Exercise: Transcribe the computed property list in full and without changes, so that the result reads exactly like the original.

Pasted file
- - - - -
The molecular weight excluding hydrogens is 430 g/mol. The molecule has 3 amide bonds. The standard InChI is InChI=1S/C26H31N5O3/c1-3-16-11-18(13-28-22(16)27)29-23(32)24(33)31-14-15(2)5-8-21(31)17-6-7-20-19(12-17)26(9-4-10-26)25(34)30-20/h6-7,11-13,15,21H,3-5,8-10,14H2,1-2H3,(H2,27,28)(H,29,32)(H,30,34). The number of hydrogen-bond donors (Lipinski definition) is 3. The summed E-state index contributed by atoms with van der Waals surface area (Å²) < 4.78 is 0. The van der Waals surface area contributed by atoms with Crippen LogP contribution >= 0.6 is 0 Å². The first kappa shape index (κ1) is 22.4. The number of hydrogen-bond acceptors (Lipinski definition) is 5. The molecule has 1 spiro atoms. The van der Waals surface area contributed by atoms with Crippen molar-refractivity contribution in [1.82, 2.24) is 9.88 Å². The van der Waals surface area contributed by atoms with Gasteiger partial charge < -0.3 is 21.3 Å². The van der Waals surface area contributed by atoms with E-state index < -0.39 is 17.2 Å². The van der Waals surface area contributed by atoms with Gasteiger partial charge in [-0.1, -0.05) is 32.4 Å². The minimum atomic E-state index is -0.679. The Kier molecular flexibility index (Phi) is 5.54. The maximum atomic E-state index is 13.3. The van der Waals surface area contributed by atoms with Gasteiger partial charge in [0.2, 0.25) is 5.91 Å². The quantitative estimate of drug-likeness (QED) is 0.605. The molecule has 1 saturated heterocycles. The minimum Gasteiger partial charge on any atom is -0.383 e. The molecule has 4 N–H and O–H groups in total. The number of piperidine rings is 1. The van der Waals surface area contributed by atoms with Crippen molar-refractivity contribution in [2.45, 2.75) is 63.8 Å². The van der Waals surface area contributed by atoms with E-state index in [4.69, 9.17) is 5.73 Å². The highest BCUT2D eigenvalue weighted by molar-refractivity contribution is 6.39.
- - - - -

The molecular weight excluding hydrogens is 430 g/mol. The molecule has 3 amide bonds. The standard InChI is InChI=1S/C26H31N5O3/c1-3-16-11-18(13-28-22(16)27)29-23(32)24(33)31-14-15(2)5-8-21(31)17-6-7-20-19(12-17)26(9-4-10-26)25(34)30-20/h6-7,11-13,15,21H,3-5,8-10,14H2,1-2H3,(H2,27,28)(H,29,32)(H,30,34). The number of hydrogen-bond donors (Lipinski definition) is 3. The summed E-state index contributed by atoms with van der Waals surface area (Å²) < 4.78 is 0. The van der Waals surface area contributed by atoms with Crippen LogP contribution >= 0.6 is 0 Å². The first kappa shape index (κ1) is 22.4. The number of hydrogen-bond acceptors (Lipinski definition) is 5. The molecule has 1 spiro atoms. The van der Waals surface area contributed by atoms with Crippen molar-refractivity contribution in [1.82, 2.24) is 9.88 Å². The van der Waals surface area contributed by atoms with Gasteiger partial charge < -0.3 is 21.3 Å². The van der Waals surface area contributed by atoms with E-state index < -0.39 is 17.2 Å². The van der Waals surface area contributed by atoms with Gasteiger partial charge in [-0.1, -0.05) is 32.4 Å². The minimum atomic E-state index is -0.679. The Kier molecular flexibility index (Phi) is 5.54. The maximum atomic E-state index is 13.3. The van der Waals surface area contributed by atoms with Gasteiger partial charge in [0.2, 0.25) is 5.91 Å². The quantitative estimate of drug-likeness (QED) is 0.605. The molecule has 1 saturated heterocycles. The minimum Gasteiger partial charge on any atom is -0.383 e. The molecule has 4 N–H and O–H groups in total. The number of piperidine rings is 1. The van der Waals surface area contributed by atoms with Crippen molar-refractivity contribution in [2.45, 2.75) is 63.8 Å². The van der Waals surface area contributed by atoms with E-state index in [4.69, 9.17) is 5.73 Å². The highest BCUT2D eigenvalue weighted by molar-refractivity contribution is 6.39.